Universal Credit: welfare that works

Document type
White Paper
Corporate author(s)
Great Britain. Dept. for Work and Pensions
Publisher
TSO
Date of publication
1 November 2010
Series
Cm 7957
Subject(s)
Poverty Alleviation Welfare Benefits and Financial Inclusion
Collection
Social welfare
Material type
Reports

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This White Paper sets out the Coalition Government’s plans to introduce legislation to reform the welfare system by creating a new Universal Credit. This Universal Credit will radically simplify the system to make work pay and combat worklessness and poverty. This publication outlines the need for change, how Universal Credit will work, how it will affect benefit recipients and its broader impact.

Universal Credit is an integrated working-age credit that will provide a basic allowance with additional elements for children, disability, housing and caring. It will support people both in and out of work, replacing Working Tax Credit, Child Tax Credit, Housing Benefit, Income Support, income-based Jobseeker’s Allowance and income-related Employment and Support Allowance.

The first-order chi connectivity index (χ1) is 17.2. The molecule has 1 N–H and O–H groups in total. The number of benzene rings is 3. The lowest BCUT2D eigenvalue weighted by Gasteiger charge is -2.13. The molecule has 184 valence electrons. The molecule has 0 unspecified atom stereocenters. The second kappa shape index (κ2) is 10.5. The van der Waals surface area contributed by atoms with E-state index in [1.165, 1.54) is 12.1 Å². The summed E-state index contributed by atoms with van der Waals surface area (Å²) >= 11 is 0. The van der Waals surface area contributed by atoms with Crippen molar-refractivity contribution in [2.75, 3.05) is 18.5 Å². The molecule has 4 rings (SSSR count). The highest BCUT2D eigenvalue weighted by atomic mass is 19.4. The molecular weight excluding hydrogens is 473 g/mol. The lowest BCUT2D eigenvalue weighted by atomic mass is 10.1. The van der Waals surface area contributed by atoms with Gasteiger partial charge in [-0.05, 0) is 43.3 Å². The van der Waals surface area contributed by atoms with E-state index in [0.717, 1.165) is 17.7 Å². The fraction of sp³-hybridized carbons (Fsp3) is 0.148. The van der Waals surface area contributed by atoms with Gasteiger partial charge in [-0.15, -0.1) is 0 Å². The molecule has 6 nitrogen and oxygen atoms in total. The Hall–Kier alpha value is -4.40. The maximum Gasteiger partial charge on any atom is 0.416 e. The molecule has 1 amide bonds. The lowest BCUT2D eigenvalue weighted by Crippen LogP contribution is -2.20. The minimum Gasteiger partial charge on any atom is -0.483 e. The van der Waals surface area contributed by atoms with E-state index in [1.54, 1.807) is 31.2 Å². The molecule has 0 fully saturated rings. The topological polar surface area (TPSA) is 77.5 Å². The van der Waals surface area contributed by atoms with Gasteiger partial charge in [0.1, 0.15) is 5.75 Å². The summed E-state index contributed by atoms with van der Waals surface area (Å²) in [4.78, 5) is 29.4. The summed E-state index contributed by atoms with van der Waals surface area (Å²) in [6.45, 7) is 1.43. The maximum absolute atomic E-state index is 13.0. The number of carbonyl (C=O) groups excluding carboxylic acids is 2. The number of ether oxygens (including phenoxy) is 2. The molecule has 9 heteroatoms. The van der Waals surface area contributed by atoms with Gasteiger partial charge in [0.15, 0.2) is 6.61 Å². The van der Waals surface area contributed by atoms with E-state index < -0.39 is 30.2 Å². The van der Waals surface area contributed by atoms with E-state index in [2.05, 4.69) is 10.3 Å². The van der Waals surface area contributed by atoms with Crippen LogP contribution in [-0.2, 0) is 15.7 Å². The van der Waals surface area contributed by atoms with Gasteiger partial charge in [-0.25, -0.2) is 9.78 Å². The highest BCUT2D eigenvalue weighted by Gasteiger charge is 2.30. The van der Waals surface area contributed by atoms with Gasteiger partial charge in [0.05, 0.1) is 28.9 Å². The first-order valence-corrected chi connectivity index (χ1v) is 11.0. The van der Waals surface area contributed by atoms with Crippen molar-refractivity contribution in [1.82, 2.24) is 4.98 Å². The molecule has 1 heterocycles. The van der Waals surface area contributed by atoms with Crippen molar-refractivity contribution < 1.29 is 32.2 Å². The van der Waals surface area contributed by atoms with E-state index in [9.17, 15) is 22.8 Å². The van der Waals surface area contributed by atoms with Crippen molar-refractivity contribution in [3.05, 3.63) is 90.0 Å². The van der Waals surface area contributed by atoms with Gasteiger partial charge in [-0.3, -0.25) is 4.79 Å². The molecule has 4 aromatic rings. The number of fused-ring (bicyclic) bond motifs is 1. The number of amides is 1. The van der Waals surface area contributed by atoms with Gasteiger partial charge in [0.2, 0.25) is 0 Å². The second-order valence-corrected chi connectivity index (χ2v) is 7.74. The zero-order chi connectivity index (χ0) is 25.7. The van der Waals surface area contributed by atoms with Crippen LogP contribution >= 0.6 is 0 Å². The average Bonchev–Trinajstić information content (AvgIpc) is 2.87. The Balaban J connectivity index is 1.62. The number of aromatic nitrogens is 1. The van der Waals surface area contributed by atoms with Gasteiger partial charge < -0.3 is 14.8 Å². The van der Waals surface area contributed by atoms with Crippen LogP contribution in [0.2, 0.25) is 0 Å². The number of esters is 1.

The Government is committed to ensuring that no-one loses as a direct result of these reforms. They have ensured that no-one will experience a reduction in the benefit they receive as a result of the introduction of Universal Credit.Universal Credit will improve financial work incentives by ensuring that support is reduced at a consistent and managed rate as people return to work and increase their working hours and earnings. People will generally keep more of their earnings for themselves and their families than is currently the case.

Universal Credit will also remove the distortions in the current system that tend to over-reward people for working a specific number of hours that may not suit them or their employers. Universal Credit will ensure that all amounts of work will be more financially rewarding than inactivity and remove the current barriers to small amounts of work.

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